May 6, 2014 3:36 pm

Robot to revolutionize patient care in Saskatoon Health Region

State-of-the-art clinical robot deployed at Royal University Hospital in Saskatoon to help doctors treat patients.

Devin Sauer / Global News

SASKATOON – A state-of-the-art clinical robot was deployed Monday at Royal University Hospital in Saskatoon that will help doctors treat patients.

The remote presence virtual independent telemedicine assistant (RP-Vita) will first be used to help patients in the neurosurgery unit and then the emergency and intensive care units.

Thanks to a $210,000 donation, the Saskatoon Health Region (SHR) now possesses Canada’s most advanced medical robot technology.

The donation came from Saskatoon philanthropist Merlis Belisher and his family.

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“I think is it critical to equip our physicians and health care professionals with the best available technology so that they can efficiently deliver high quality patient care to the most seriously ill people in Saskatchewan,” said Belsher.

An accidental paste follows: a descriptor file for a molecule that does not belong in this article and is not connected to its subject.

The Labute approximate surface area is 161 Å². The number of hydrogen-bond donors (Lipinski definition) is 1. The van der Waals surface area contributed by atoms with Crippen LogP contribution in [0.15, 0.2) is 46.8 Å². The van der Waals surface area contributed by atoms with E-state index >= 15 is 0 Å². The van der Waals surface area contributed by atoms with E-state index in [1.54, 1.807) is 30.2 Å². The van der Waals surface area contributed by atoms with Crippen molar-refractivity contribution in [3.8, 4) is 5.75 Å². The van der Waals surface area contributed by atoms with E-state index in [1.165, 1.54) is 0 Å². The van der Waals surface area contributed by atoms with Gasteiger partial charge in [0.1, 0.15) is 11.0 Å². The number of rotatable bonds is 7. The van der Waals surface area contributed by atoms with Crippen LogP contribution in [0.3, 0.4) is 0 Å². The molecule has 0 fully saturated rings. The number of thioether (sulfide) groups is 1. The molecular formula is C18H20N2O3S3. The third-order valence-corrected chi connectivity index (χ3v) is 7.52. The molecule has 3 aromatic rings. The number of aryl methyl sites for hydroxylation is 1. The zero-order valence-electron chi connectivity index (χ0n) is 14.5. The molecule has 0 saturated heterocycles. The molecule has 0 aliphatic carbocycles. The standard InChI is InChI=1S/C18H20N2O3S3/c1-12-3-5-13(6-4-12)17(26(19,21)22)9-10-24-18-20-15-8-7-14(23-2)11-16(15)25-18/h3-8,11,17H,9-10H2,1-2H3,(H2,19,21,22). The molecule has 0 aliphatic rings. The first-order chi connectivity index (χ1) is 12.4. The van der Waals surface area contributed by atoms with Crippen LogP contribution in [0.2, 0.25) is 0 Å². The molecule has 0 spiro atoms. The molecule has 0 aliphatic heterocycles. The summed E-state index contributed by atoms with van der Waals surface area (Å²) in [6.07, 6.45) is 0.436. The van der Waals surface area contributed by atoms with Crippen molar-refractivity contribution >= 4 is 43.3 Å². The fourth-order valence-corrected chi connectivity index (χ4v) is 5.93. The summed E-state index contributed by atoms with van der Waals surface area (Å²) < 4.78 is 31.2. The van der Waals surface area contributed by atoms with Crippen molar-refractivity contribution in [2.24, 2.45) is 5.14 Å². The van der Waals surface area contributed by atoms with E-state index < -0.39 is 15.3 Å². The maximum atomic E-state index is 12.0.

The robot’s name is ‘Patrick’ after his son.

Patrick is intended to increase interactions and efficiencies among doctors, caregivers and patients.

It’s equipped with the ability to connect with diagnostic devices and even comes with the latest electronic stethoscope.

Via cutting-edge technology, doctors will be able to see patients while in another part of the hospital and make treatment decisions with access to the necessary clinical information.

Ultimately, RP-Vita is expected to decrease wait times and improve patient flow.

“I think the crucial aspect of this technology is that the robot is a tool. It is a tool that will facilitate the healthcare provider,” said Dr. Ivar Mendez, the unified head of surgery at the University of Saskatchewan and SHR.

“The nurse, the doctor, or other healthcare providers can provide timely care to the patient. It will not replace the human being.”

Mendez also says Saskatchewan will become a leader in the utilization of remote presence medical robot technology.

State-of-the-art obstacle avoidance, autonomous navigation and lasers enable Patrick to travel to selected destinations without user guidance.

An app enables access and control of Patrick from anywhere using an iPad.

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